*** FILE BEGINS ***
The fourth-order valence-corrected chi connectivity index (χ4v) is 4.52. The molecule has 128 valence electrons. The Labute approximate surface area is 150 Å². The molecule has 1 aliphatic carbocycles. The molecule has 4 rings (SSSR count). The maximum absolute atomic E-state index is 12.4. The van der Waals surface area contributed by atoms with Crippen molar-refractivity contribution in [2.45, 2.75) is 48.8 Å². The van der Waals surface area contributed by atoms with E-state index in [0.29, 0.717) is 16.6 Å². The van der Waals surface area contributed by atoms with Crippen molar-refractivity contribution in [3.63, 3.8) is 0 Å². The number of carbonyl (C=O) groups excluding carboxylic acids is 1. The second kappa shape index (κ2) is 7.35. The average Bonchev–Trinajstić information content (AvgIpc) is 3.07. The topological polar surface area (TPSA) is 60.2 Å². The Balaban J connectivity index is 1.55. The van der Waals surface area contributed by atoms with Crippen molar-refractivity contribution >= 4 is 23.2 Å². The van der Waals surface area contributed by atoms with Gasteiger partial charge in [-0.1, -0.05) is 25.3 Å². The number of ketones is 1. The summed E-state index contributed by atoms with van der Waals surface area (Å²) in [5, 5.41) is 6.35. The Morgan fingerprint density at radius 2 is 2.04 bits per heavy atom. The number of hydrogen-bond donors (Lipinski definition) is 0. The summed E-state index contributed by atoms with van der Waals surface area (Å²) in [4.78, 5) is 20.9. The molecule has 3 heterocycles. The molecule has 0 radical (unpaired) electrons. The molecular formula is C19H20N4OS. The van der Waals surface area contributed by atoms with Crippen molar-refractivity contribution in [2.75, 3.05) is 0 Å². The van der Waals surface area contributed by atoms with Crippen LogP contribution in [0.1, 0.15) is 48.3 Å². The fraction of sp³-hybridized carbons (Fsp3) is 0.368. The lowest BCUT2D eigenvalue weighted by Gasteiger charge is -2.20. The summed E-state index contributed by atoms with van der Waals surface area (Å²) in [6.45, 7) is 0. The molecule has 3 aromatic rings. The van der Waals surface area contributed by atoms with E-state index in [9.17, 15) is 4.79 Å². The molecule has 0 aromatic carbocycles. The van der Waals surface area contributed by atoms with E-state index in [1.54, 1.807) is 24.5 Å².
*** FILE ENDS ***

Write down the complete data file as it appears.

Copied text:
The fourth-order valence-corrected chi connectivity index (χ4v) is 4.52. The molecule has 128 valence electrons. The Labute approximate surface area is 150 Å². The molecule has 1 aliphatic carbocycles. The molecule has 4 rings (SSSR count). The maximum absolute atomic E-state index is 12.4. The van der Waals surface area contributed by atoms with Crippen molar-refractivity contribution in [2.45, 2.75) is 48.8 Å². The van der Waals surface area contributed by atoms with E-state index in [0.29, 0.717) is 16.6 Å². The van der Waals surface area contributed by atoms with Crippen molar-refractivity contribution in [3.63, 3.8) is 0 Å². The number of carbonyl (C=O) groups excluding carboxylic acids is 1. The second kappa shape index (κ2) is 7.35. The average Bonchev–Trinajstić information content (AvgIpc) is 3.07. The topological polar surface area (TPSA) is 60.2 Å². The Balaban J connectivity index is 1.55. The van der Waals surface area contributed by atoms with Crippen molar-refractivity contribution >= 4 is 23.2 Å². The van der Waals surface area contributed by atoms with Gasteiger partial charge in [-0.1, -0.05) is 25.3 Å². The number of ketones is 1. The summed E-state index contributed by atoms with van der Waals surface area (Å²) in [5, 5.41) is 6.35. The Morgan fingerprint density at radius 2 is 2.04 bits per heavy atom. The number of hydrogen-bond donors (Lipinski definition) is 0. The summed E-state index contributed by atoms with van der Waals surface area (Å²) in [4.78, 5) is 20.9. The molecule has 3 heterocycles. The molecule has 0 radical (unpaired) electrons. The molecular formula is C19H20N4OS. The van der Waals surface area contributed by atoms with Crippen molar-refractivity contribution in [2.75, 3.05) is 0 Å². The van der Waals surface area contributed by atoms with Crippen LogP contribution in [0.1, 0.15) is 48.3 Å². The fraction of sp³-hybridized carbons (Fsp3) is 0.368. The lowest BCUT2D eigenvalue weighted by Gasteiger charge is -2.20. The summed E-state index contributed by atoms with van der Waals surface area (Å²) in [6.45, 7) is 0. The molecule has 3 aromatic rings. The van der Waals surface area contributed by atoms with E-state index in [9.17, 15) is 4.79 Å². The molecule has 0 aromatic carbocycles. The van der Waals surface area contributed by atoms with E-state index in [1.54, 1.807) is 24.5 Å².